‘We watched this beautiful young man perish’
IT HAS been 11 years since Sarah Bon's nephew attempted to take his own life.
Peter Dejong was saved, to an extent, on that day but remained in a semi-vegetative state for five years. In 2014 he stopped breathing.
"We had a really long grieving period with him. When we were trying to bury him a cyclone hit, so the whole process was really traumatic for our family," Mrs Bon said.
"We watched this beautiful young man perish slowly and painfully."
But last year, Mrs Bon decided to use the experience in the hope other families would avoid similar heartbreak.
From there, The Peter Project was created.
"It's a bit cliche, but we wanted to save a life and stop a family going through what we went through," Mrs Bon said.
"We wanted somebody to see the pain and devastation (we suffered) and the choices he could have made differently to try and save a family from going through it.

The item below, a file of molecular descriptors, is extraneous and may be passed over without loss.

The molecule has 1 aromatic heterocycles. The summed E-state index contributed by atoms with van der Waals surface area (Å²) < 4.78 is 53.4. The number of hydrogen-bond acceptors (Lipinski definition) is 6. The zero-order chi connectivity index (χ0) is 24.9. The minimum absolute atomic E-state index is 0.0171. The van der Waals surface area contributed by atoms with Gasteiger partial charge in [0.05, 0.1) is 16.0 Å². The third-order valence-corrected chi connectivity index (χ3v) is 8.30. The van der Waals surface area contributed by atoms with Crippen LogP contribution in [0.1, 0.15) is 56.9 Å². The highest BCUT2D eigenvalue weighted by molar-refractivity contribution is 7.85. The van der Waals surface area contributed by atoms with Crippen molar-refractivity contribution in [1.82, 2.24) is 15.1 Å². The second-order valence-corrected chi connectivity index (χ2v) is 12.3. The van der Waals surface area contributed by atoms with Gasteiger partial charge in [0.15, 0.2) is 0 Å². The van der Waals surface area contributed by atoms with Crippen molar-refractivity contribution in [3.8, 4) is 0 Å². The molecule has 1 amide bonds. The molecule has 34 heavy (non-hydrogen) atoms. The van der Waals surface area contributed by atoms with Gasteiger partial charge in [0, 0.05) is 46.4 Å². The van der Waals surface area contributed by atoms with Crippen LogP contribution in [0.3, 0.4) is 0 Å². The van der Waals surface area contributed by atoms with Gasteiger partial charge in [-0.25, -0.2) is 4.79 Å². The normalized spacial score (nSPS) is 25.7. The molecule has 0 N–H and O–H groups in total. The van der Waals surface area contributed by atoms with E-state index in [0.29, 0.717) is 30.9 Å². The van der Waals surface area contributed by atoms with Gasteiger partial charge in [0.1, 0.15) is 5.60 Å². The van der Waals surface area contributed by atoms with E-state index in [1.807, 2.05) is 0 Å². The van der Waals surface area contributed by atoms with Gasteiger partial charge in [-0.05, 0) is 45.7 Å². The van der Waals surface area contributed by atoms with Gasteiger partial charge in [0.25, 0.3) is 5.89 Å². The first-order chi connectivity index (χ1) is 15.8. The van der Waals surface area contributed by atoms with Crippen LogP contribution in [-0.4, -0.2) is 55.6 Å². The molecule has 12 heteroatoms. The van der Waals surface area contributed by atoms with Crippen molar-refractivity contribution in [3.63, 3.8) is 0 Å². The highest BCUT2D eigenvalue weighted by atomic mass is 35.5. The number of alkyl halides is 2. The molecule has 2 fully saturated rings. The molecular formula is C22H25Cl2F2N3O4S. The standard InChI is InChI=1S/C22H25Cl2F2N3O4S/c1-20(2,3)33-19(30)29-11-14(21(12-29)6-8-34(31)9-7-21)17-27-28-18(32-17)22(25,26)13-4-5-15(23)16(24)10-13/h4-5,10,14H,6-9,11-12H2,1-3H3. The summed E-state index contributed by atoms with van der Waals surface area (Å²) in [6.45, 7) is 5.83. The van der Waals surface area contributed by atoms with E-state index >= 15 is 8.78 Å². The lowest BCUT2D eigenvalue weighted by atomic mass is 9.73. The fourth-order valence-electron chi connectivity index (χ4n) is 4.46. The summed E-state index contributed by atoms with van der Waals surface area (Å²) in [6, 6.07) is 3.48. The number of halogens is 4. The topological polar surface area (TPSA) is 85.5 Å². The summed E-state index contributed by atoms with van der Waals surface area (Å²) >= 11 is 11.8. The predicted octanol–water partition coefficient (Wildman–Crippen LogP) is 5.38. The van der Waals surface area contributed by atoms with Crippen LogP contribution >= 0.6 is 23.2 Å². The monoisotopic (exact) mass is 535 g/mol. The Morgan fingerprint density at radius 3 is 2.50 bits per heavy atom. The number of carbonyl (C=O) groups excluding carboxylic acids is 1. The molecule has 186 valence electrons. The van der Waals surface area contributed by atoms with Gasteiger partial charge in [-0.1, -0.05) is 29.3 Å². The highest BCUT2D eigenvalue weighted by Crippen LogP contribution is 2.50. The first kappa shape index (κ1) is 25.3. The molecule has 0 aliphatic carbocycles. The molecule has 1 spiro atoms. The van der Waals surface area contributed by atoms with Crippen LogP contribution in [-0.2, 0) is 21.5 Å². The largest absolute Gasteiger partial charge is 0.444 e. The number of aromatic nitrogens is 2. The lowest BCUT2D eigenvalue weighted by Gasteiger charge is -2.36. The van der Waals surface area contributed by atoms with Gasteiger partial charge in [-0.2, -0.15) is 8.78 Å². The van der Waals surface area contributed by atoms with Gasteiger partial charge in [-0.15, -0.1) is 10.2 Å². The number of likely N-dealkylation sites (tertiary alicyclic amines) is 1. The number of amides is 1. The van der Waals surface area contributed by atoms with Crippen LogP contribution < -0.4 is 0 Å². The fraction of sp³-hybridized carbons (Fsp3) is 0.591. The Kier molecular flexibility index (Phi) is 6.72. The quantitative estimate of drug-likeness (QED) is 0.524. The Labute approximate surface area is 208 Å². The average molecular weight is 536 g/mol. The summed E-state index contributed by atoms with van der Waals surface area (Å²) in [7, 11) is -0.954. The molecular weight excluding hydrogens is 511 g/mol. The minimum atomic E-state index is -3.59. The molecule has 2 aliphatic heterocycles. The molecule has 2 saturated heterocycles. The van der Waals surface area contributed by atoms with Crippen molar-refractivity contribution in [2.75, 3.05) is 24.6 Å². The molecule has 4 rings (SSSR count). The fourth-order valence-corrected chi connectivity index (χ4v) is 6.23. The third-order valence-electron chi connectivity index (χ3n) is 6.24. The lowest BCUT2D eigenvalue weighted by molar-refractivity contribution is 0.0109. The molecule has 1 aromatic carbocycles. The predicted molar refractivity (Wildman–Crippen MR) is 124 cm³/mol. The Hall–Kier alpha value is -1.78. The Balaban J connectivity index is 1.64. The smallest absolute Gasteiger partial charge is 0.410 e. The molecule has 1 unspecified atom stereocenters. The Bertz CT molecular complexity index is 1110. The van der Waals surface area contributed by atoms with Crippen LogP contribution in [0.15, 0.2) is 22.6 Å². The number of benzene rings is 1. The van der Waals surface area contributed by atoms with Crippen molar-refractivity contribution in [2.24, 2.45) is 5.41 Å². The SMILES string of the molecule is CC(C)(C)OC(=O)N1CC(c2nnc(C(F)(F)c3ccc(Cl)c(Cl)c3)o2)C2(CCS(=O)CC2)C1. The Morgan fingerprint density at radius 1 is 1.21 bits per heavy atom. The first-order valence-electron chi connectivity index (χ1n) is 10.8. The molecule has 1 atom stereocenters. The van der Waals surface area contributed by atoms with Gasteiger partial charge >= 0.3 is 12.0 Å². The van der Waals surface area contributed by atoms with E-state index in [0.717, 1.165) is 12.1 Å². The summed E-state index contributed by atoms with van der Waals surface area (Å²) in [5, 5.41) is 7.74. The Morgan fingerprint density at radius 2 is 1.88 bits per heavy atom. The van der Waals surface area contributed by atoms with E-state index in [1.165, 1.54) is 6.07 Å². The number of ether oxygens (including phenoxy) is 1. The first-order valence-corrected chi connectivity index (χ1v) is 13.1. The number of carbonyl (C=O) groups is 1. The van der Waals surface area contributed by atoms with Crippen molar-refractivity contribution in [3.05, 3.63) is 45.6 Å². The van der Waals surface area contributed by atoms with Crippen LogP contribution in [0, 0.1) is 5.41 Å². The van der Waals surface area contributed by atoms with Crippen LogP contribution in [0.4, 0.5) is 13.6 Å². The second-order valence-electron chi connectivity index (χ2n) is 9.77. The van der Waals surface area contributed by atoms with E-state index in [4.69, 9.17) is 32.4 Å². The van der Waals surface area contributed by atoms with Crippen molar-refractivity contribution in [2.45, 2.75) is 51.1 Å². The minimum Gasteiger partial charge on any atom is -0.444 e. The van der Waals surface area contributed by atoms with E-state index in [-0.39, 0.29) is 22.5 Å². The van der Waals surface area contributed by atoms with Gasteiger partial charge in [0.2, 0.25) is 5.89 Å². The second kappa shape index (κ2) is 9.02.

"I'm definitely not an expert in this field, but I wanted to share my story so people could hear what Peter went through and maybe they can make a different choice."
The Bowen-based founder of the project participates in 'challenges' to raise funds for families and various causes, and to start a conversation about mental illness.
From trekking the Kokoda Track for the Whitsunday Suicide Prevention Network, to walking from Bowen to Cairns for a struggling family, Mrs Bon has worn her heart on her sleeve to start the conversation about mental illness.
"I find sometimes we get shut down and people are afraid of the stigma talking about suicide. But basically not talking about it is the problem," she said.
"If we can open that conversation … to help people get to a better spot in their life we're so much better off.
"Being ashamed of having a mental illness is our biggest problem."
Mrs Bon spoke at a Mackay SafeTalk Suicide Prevention training session with Grapevine on Thursday to educate attendees about the warning signs of suicidal thoughts and mental illness.